Degludec Basal Insulin Update
The American Association of Clinical Endocrinologists recently held their annual meeting in Phoenix, Arizona. Degludec, innovative basal insulin, continues to demonstrate much promise in evidence-based research studies. Helena Rodbard, MD, an adult endocrinologist in our DC neighborhood, along with Handelsman, Gough, Hobbs, Korsholm, and Lane, submitted a timely abstract: “Reduced Risk of Nocturnal Confirmed Hypoglycemia with insulin Degludec vs. Insulin Glargine (Lantus) in patients with type 1 diabetes requiring high doses of basal insulin: a meta-analysis of two randomized trials.”
The objective of the study was to compare “hypoglycemia rates for Degludec and Glargine in a subset of type 1 diabetes patients requiring high once-daily doses.”
According to the authors, a previous prospective meta-analysis of phase 3a trials comparing degludec with glargine demonstrated degludec to be associated with a 17 percent lower rate of nocturnal confirmed hypoglycemia across the entire treatment period (not statistically significant) and a significant 25 percent lower rate (P<0.05-statistically significant) after stable glycemic control and insulin dose was achieved (after 4 months).
How did the authors perform the study?
A patient level meta-analysis of both phase 3a and randomized treat-to-target trials, in which once daily degludec and glargine were compared in patients with type 1 diabetes. Trials were open-label (study participants knew which insulin they were taking) and 26 or 52 weeks in duration. Inclusion criteria necessitated receiving degludec or glargine doses of greater than 0.45 units/kg at the end of the trial.
What were the results?
- 25 percent (235/950) of patients received an end-of-trial basal insulin dose >0.45 units/kg.
- Mean end-of-trial basal insulin was similar for degludec (0.63 units/kg) and glargine (0.65 units/kg).
- Patients achieved similar mean end-of-trial hb A1cs with degludec and glargine: 7.41% and 7.55%, respectively.
- Mean end-of-trial fasting blood sugars were similar with degludec and glargine (133 mg/dL, 136mg/dL, respectively).
- Rates of overall confirmed hypoglycemia (Blood sugar<56 mg/dL or severe) were similar for degludec and glargine in the full trial period and maintenance period.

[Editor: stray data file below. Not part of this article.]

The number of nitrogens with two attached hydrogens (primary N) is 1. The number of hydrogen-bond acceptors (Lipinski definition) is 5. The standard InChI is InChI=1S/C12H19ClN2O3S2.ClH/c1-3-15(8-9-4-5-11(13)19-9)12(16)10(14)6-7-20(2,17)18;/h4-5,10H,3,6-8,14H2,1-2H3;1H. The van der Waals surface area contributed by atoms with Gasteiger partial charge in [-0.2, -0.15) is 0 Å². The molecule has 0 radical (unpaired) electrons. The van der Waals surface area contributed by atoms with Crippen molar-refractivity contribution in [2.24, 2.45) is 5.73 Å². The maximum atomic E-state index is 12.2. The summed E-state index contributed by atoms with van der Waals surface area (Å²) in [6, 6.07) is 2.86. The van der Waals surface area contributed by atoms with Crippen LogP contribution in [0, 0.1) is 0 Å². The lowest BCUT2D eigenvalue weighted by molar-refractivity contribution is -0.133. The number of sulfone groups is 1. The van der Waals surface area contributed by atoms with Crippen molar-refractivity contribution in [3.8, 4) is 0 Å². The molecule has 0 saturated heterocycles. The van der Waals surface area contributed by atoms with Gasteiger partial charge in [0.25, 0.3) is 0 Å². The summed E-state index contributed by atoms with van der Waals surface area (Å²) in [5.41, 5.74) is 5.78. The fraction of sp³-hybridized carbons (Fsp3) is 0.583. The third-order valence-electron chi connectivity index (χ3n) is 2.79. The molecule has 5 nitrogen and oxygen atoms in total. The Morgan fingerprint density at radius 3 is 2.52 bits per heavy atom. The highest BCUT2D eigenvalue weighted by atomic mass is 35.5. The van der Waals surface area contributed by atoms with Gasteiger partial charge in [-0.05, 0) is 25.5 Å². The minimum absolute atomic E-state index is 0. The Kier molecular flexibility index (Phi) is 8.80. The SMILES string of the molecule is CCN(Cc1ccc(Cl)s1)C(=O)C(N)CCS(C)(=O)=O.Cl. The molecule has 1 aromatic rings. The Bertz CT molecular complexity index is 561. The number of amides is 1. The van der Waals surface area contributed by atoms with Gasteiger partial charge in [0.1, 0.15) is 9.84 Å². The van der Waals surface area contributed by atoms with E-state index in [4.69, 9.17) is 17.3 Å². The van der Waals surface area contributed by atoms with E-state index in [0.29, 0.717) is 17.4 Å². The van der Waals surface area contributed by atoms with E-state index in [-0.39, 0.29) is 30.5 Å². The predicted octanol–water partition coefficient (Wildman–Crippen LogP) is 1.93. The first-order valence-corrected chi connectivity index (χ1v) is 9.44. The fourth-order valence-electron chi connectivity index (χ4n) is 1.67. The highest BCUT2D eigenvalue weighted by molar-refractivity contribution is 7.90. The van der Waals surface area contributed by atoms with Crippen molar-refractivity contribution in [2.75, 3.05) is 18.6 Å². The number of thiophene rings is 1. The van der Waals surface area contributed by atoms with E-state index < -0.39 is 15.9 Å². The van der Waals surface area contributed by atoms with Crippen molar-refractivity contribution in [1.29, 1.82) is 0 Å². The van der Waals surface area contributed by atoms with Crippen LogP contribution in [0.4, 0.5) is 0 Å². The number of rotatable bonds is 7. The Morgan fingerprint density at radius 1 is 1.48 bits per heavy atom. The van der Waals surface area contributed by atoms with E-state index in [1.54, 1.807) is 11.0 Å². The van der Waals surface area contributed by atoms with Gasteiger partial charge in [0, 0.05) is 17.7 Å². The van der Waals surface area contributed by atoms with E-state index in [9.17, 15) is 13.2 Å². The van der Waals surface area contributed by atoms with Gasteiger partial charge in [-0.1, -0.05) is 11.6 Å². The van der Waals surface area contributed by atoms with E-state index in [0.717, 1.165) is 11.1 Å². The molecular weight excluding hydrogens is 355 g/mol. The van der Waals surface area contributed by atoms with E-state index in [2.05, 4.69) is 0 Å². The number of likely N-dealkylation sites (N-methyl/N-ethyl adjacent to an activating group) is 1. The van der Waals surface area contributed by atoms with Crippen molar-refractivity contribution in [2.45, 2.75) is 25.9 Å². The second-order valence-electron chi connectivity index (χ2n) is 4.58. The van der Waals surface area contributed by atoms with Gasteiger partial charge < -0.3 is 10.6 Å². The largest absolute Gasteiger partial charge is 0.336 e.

- Degludec was associated with significantly lower rates of nocturnal confirmed hypoglycemia (between 12:01 am and 5:59 am) by 36 percent in the full trial period (p=0.046 statistically sign cant) and by 44 percent in the maintenance period (p=0.033-significant)
What may we conclude from this study?
Patients that require high amounts of degludec (>0.45 units/kg) obtain similar overall glycemic control as those who have received glargine, but with significantly lower rates of nocturnal confirmed hypoglycemia than patients receiving similar high doses of glargine.
How may we apply these results?
This study was conducted in adults with type 1 diabetes that receive >0.45 units/kg of degludec or glargine. In most youth with type 1 diabetes, total insulin requirements range from 0.5 units/kg to 1.5 units/kg depending on developmental stage (toddler, latency period, adolescence, young adult, etc.). The amount of basal insulin may range from 25 to 50 percent of the total daily dose in our children and youth with diabetes. Thus, amounts of > 0.45 units/kg are not unusual.
It has been my experience that nocturnal hypoglycemia is the biggest fear of all patients, let alone parents of children and youth with diabetes. If there is any means by which we can decrease the risk of hypoglycemia overnight, improvement of quality of life for both the children with diabetes as well as their parents would be considerable. It appears that degludec is a very promising basal insulin with a statistically significant reduction in overnight hypoglycemia. What remains to be seen is its application in basal/bolus therapy. Dosing frequency is yet to be determined due to it having more than 24 hour action.
I will continue to keep you updated about degludec as it moves through the research trial process and eventually tested in youth with diabetes.